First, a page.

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Plasma Decontamination of Biological Warfare Agents

Description:

TECHNOLOGY AREA(S): Materials, Chem Bio Defense

OBJECTIVE:

Develop a hand-held plasma decontamination system for biological warfare agents.

DESCRIPTION:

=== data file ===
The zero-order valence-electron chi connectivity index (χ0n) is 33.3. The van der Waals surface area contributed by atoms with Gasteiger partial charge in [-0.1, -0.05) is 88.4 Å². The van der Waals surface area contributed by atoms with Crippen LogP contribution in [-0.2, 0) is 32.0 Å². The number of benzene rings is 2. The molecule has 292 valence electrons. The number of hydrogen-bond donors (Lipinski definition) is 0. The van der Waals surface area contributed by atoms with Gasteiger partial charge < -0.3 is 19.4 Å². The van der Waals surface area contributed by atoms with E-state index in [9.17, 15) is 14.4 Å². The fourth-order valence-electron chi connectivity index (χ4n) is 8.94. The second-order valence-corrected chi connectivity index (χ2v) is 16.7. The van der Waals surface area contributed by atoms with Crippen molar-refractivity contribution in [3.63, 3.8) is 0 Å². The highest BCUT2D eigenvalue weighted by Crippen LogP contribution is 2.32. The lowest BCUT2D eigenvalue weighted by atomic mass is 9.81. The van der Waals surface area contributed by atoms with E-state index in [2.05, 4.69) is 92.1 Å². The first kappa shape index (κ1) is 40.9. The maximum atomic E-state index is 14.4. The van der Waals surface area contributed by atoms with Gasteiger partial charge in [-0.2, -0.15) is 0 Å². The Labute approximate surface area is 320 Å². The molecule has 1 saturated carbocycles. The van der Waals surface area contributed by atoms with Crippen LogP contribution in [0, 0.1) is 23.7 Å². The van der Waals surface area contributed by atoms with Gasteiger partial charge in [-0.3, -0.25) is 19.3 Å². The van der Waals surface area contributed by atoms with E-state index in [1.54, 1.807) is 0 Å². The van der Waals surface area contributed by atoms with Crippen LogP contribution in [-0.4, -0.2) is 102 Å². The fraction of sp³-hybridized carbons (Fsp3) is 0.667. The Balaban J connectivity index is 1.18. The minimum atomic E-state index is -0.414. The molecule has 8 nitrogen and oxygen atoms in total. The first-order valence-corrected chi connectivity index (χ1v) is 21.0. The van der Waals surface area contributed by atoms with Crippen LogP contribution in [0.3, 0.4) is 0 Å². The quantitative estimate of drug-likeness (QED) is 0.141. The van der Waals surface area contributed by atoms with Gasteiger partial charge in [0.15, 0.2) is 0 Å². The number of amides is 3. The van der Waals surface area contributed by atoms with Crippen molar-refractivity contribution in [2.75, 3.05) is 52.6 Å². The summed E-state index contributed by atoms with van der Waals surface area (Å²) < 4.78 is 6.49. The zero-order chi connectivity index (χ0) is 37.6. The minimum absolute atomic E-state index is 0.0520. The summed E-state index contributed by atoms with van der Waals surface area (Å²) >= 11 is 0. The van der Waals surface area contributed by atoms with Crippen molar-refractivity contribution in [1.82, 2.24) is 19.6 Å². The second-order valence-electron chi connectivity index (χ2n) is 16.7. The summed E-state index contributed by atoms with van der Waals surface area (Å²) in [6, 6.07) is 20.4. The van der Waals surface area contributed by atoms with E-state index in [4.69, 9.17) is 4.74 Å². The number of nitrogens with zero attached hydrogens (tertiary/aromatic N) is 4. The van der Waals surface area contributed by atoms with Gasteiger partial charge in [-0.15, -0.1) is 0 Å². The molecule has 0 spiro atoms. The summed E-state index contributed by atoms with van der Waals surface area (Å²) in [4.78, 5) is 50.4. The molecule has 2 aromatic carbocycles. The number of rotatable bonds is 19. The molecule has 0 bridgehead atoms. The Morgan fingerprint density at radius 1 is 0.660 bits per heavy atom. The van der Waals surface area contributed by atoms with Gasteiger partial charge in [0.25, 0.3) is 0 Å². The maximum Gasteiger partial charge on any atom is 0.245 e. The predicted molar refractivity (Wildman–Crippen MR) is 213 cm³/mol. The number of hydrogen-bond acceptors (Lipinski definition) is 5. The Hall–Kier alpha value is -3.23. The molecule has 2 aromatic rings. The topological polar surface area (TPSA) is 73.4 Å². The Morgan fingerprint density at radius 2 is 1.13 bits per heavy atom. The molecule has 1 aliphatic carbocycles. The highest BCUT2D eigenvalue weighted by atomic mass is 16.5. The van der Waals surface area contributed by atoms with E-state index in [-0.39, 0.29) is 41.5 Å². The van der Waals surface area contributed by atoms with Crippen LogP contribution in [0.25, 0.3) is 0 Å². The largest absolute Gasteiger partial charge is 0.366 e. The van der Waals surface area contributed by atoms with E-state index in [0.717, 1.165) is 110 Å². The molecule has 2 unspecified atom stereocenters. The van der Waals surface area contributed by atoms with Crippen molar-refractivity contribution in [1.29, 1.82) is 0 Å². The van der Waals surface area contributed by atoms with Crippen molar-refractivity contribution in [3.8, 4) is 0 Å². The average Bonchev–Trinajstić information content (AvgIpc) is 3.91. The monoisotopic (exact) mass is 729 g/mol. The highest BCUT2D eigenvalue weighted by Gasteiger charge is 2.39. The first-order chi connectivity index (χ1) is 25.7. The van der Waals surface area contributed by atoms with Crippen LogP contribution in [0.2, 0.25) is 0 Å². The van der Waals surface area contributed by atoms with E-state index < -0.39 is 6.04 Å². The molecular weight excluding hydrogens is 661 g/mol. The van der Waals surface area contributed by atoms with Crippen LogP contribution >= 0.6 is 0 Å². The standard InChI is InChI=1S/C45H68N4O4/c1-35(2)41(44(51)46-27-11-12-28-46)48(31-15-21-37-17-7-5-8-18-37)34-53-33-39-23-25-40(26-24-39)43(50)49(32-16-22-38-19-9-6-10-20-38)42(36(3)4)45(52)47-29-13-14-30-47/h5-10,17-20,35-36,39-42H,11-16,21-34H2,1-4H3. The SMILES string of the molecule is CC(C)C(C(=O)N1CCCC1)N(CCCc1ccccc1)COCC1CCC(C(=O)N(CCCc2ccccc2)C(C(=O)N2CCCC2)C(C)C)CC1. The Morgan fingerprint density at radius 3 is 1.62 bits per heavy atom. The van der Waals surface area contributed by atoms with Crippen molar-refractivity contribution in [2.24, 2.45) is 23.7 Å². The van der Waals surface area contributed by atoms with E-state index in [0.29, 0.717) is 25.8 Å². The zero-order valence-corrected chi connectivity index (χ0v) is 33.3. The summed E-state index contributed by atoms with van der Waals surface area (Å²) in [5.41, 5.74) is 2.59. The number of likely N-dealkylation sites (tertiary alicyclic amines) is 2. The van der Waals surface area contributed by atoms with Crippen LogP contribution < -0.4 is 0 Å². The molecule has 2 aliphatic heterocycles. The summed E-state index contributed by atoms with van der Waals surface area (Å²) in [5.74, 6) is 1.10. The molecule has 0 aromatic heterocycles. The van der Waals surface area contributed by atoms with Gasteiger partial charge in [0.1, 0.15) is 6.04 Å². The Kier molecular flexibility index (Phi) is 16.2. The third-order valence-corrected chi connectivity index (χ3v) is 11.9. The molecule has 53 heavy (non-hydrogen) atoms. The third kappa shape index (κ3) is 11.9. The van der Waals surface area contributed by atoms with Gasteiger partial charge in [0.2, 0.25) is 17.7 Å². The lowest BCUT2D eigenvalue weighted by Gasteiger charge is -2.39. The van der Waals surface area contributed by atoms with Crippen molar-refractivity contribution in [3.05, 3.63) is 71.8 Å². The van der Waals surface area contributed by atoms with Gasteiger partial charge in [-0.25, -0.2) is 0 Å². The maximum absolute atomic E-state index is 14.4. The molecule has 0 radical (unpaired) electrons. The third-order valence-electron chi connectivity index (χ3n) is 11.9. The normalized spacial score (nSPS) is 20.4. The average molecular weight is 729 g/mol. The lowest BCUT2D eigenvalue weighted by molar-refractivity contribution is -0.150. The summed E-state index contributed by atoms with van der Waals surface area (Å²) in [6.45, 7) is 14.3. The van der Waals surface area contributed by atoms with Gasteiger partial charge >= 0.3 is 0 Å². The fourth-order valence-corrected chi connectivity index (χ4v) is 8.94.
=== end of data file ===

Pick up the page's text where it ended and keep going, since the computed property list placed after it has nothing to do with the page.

The ability to decontaminate mission critical equipment is necessary to minimize exposure risks and maintain operations after a biological agent attack. Plasma is currently used in industrial cleaning applications1 and technology has been shown to rapidly decontaminate a wide range of biological contaminants, with little damage to the asset.2,3 Plasma sources have also been used to effectively decontaminate and sterilize medical equipment and have been shown to be a promising method for disinfection of surfaces in hospital settings.4 To limit the spread of contamination and restore combat operations, there is an essential need for a man-portable system which rapidly decontaminates items, such as sensitive equipment, etc., so that a warfighter's mission can continue. The hand-held system will decontaminate a broad spectrum of biological agents (spores, bacteria, and virus) from a variety of equipment within minutes while not compromising the integrity or function of the equipment, allowing it return to normal operations without limitations. Performance threshold for the plasma decontamination system is 99.9 percent reduction of biological agents with an objective of 99.9999 percent inactivation of detectable pathogens. Examples of gear to decontaminate include, but are not limited to, helmets, tactical vests, and sensitive equipment such as radios and night-vision goggles. For the purposes of this topic, sensitive equipment will be modeled on a military-style, multi-channeled, hand-held radio that the vendor will use (and acquire) to verify and validate performance of the decontamination system.The plasma sources should be able to operate in the open atmosphere, and be able to decontaminate the model system within 10 minutes. The final system must be man-portable (< 40 lbs), include an internal rechargeable battery to provide a minimum of 1-hour of operation, and be compatible for operating on an external power source. Consideration will be given for affordable approaches that minimize Size, Weight, and Power (SWaP).Consideration also will be given to system designs that minimize or eliminate consumables.